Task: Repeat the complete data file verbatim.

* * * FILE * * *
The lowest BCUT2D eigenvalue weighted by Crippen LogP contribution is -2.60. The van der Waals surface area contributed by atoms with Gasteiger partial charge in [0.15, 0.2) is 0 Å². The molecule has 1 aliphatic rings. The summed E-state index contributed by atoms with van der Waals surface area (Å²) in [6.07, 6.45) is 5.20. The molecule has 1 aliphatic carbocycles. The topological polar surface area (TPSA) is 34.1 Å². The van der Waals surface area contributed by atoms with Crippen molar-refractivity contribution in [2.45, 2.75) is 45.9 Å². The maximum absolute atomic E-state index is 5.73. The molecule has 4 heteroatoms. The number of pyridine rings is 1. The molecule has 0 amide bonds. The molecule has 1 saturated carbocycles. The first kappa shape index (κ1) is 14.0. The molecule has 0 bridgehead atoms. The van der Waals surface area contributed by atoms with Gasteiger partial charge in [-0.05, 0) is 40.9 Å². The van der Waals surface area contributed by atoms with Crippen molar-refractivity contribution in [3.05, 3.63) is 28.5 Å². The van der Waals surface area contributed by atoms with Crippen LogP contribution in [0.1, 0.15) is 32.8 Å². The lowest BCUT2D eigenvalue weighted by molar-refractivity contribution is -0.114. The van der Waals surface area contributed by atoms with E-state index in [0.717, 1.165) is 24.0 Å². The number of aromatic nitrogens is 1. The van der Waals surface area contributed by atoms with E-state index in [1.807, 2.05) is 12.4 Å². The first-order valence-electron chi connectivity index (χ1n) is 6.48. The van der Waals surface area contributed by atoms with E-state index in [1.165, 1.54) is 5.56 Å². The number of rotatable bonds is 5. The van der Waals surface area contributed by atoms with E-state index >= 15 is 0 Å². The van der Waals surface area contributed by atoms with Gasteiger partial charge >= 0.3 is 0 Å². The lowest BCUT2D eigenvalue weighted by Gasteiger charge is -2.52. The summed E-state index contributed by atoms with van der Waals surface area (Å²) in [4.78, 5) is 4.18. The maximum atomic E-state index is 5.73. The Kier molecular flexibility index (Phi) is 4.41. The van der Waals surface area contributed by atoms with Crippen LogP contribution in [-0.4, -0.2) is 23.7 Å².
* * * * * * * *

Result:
The lowest BCUT2D eigenvalue weighted by Crippen LogP contribution is -2.60. The van der Waals surface area contributed by atoms with Gasteiger partial charge in [0.15, 0.2) is 0 Å². The molecule has 1 aliphatic rings. The summed E-state index contributed by atoms with van der Waals surface area (Å²) in [6.07, 6.45) is 5.20. The molecule has 1 aliphatic carbocycles. The topological polar surface area (TPSA) is 34.1 Å². The van der Waals surface area contributed by atoms with Crippen molar-refractivity contribution in [2.45, 2.75) is 45.9 Å². The maximum absolute atomic E-state index is 5.73. The molecule has 4 heteroatoms. The number of pyridine rings is 1. The molecule has 0 amide bonds. The molecule has 1 saturated carbocycles. The first kappa shape index (κ1) is 14.0. The molecule has 0 bridgehead atoms. The van der Waals surface area contributed by atoms with Gasteiger partial charge in [-0.05, 0) is 40.9 Å². The van der Waals surface area contributed by atoms with Crippen molar-refractivity contribution in [3.05, 3.63) is 28.5 Å². The van der Waals surface area contributed by atoms with Crippen LogP contribution in [0.1, 0.15) is 32.8 Å². The lowest BCUT2D eigenvalue weighted by molar-refractivity contribution is -0.114. The van der Waals surface area contributed by atoms with E-state index in [0.717, 1.165) is 24.0 Å². The number of aromatic nitrogens is 1. The van der Waals surface area contributed by atoms with E-state index in [1.807, 2.05) is 12.4 Å². The first-order valence-electron chi connectivity index (χ1n) is 6.48. The van der Waals surface area contributed by atoms with E-state index in [1.165, 1.54) is 5.56 Å². The number of rotatable bonds is 5. The van der Waals surface area contributed by atoms with E-state index >= 15 is 0 Å². The van der Waals surface area contributed by atoms with Gasteiger partial charge >= 0.3 is 0 Å². The lowest BCUT2D eigenvalue weighted by Gasteiger charge is -2.52. The summed E-state index contributed by atoms with van der Waals surface area (Å²) in [4.78, 5) is 4.18. The maximum atomic E-state index is 5.73. The Kier molecular flexibility index (Phi) is 4.41. The van der Waals surface area contributed by atoms with Crippen LogP contribution in [-0.4, -0.2) is 23.7 Å².